Now that the Spring tournament is complete (against all odds), lets get familiar with the winners from each division:
West Jonokuchi 22 (career high)
18 years old
Career record: 7-0
Jonokuchi yusho (1)
18 year old Shinohara Taiga of Shizuoka prefecture won the Jonokuchi title with a perfect 7-0 in his professional debut tournament. He’s been wrestling since his first year of elementary school, and through the years has developed a preference for push sumo. During his second year in the Shizuoka Hiryu Senior High sumo club, he sustained a right wrist injury which required surgery. For a short period after that he found belt-gripping to be less aggravating to his injury. Recently he has switched back to pushing, now firmly reinforcing his wrists with tape. Shinohara joined Fujishima stable right out of highschool and says his ambition is to become a sekitori within 4 years.
Dewanoryu (on the left)
East Jonidan 49 (career high)
19 years old
Career record: 13-1
Jonidan yusho (1)
Mongolian Tumburbaatar Temuulen, who has taken on the shikona of Dewanoryu, secured his first (zensho) yusho in his second pro tournament on day 13, with a yorikiri win against Ryubu. The 19 year old has been practicing sumo since elementary school back in Mongolia. With the dream of becoming a professional like his idols Asashoryu and Hakuho, he came to Japan and enrolled in Fukuoka Kibougaoka Senior High and began wrestling in their well-established sumo club. After high school he joined Dewanoumi-beya.
Dewanoryu started out with a technical base of yotsu-zumo, but due to his smaller frame he is working on developing a pushing style. He seems proficient in both, taking masterclasses daily from his senior stablemate Mitakeumi (hense the strategic yorikiri against his final opponent). His goal is to get to the top two divisions as quickly as possible as a repayment to his mentors.
West Sandanme 30 (highest rank: M4)
27 years old
Career record: 146-59-93
Jonokuchi yusho (1), Jonidan yusho (1), Sandanme yusho (2)
For those who aren’t familiar with him, Ura began his professional career with 16 straight wins. Technically among the top 8 fastest wrestlers to reach the top division from entry into sumo, Ura spent only 4 tournaments ranked as a Maegashira in 2017. During his short time in the spotlight he became immensely popular for his creative and seemingly chaotic fighting style.
After knee injuries, surgery, exacerbation, and more surgery, Ura is back and seems to be climbing back up steadily. He only has 1 loss on his record since his second comeback in November, winning a 7-0 Jonidan yusho in January, and replicating his results this month for his second Sandanme title. This time he won in a playoff against his own junior stablemate, Nankairiki.
East Makushita 49 (highest rank: Ms3)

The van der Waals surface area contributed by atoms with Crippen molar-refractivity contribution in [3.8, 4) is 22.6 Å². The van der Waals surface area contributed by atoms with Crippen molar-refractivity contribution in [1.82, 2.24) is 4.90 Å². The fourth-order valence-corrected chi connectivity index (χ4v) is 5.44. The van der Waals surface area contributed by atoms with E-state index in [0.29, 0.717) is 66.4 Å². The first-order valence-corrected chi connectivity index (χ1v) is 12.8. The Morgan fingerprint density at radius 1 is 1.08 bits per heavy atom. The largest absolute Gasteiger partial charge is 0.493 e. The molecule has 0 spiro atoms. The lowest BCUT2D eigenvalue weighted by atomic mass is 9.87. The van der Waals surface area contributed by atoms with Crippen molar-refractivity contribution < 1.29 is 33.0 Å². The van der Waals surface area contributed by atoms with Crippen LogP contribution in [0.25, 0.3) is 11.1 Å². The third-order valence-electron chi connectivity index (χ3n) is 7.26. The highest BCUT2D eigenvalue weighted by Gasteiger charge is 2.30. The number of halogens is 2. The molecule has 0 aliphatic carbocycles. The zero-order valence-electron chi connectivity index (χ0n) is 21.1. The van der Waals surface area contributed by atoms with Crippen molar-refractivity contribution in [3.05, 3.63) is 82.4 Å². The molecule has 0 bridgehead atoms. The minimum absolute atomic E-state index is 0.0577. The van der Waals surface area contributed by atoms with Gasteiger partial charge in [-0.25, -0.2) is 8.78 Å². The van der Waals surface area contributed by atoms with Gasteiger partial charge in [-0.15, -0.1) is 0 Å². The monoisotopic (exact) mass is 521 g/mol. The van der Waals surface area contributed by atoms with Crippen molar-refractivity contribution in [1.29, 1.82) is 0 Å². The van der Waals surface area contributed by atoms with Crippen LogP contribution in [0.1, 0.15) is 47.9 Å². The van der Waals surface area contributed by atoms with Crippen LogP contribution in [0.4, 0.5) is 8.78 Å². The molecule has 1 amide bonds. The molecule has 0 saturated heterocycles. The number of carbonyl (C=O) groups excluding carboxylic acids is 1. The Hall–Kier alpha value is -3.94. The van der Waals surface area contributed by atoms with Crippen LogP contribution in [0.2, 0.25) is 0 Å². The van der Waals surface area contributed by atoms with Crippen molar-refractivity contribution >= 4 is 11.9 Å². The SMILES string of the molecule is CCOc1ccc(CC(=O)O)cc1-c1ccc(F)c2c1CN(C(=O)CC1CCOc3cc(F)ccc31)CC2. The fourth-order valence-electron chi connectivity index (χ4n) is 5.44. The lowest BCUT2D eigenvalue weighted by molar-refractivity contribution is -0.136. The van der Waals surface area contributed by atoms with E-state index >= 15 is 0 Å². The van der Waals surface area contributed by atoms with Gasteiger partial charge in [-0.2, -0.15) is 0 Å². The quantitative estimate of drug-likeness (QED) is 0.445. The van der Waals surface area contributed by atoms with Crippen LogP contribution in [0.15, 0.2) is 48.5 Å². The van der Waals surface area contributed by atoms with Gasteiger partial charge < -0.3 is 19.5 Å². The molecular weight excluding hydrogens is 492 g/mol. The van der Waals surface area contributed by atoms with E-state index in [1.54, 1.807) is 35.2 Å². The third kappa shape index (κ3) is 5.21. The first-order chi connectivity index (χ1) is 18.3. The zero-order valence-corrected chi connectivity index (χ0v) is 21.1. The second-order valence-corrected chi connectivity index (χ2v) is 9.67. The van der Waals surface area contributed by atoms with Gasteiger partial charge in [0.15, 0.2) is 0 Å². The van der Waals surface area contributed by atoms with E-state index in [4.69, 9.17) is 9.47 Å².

23 years old
Career record: 87-50-10
Jonokuchi yusho (1), Jonidan yusho (1), Makushita yusho (1)
The Makushita division title went to Nishikifuji of Isegahama-beya after securing his 7th win against Makushita 22 Kyokusoten by okuridashi. Nishikifuji was enrolled at Kinki University in Osaka, but dropped out to enter professional sumo in 2016 and has since achieved three lower division zensho yusho, two of them consecutively in his first two tournaments. He is mostly a belt fighter and does best with a left inside grip, same as his senior stablemate Takarafuji, who also hails from Aomori prefecture and is a Kinki University alumnus.
East Juryo 6 (career high)
20 years old
Career record: 84-38
Juryo yusho (1)
Out of top rikishi producer Saitama Sakae’s high school sumo club, Kotoshoho entered professional sumo through Sadogatake-beya in 2017. Standing approximately 190cm (6’2″) tall, the 20 year old hopeful finally pulled off his first yusho, having smoothly worked his way to his career highest rank of Juryo 6. With several wins against top division experienced wrestlers, including Ichinojo and Chiyootori, his 12-3 finish will likely afford him a promotion to Makuuchi in May.
Kotoshoho is a well rounded fighter, making good use of his length for pushing/thrusting attacks, and preferring a right inside grip when on the mawashi.
35 years old
Career record: 1160-243-164
Juryo yusho (1), Makuuchi yusho (44)
What more can be said at this point for the Dai-Yokozuna that he has not already made clear. And not to mention his final opponent who he put on an excellent final performance with. Hakuho may not have the physicality he once did, but the technique and reflexes he has forged through over 1400 professional bouts and countless more practices remains the gold standard for any of these previously mentioned winners seeking a fraction of his status. Some say the next Hakuho is out there, possibly even currently active, but Hakuho himself is still here. The “changing of the guard” may be an even more gradual process than we imagined.
- 44 top division titles.
- 15 undefeated championships.
- A run of 6 and a run of 7 consecutive championships.
- 1160 career wins, 1066 in the top division.
- 63 consecutive wins.
- 86 out of 90 possible wins in 2009, same in 2010.
- 76 basho ranked at Yokozuna.
Yahoo Japan News